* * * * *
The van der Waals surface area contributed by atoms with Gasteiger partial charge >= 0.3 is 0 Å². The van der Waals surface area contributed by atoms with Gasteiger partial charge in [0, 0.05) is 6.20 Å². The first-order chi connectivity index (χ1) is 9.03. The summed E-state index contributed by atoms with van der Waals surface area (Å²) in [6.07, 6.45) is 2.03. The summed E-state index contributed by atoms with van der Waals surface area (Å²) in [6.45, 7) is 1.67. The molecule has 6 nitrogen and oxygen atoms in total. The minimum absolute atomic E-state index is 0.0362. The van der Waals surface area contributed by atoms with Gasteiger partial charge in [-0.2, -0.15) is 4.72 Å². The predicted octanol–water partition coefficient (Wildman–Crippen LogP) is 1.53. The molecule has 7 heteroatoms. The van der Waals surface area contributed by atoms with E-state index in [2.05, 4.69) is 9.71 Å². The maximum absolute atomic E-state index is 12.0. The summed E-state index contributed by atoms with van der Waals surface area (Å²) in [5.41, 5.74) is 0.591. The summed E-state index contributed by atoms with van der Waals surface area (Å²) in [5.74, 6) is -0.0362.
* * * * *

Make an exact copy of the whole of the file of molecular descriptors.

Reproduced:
The van der Waals surface area contributed by atoms with Gasteiger partial charge >= 0.3 is 0 Å². The van der Waals surface area contributed by atoms with Gasteiger partial charge in [0, 0.05) is 6.20 Å². The first-order chi connectivity index (χ1) is 9.03. The summed E-state index contributed by atoms with van der Waals surface area (Å²) in [6.07, 6.45) is 2.03. The summed E-state index contributed by atoms with van der Waals surface area (Å²) in [6.45, 7) is 1.67. The molecule has 6 nitrogen and oxygen atoms in total. The minimum absolute atomic E-state index is 0.0362. The van der Waals surface area contributed by atoms with Gasteiger partial charge in [-0.2, -0.15) is 4.72 Å². The predicted octanol–water partition coefficient (Wildman–Crippen LogP) is 1.53. The molecule has 7 heteroatoms. The van der Waals surface area contributed by atoms with E-state index in [2.05, 4.69) is 9.71 Å². The maximum absolute atomic E-state index is 12.0. The summed E-state index contributed by atoms with van der Waals surface area (Å²) in [5.41, 5.74) is 0.591. The summed E-state index contributed by atoms with van der Waals surface area (Å²) in [5.74, 6) is -0.0362.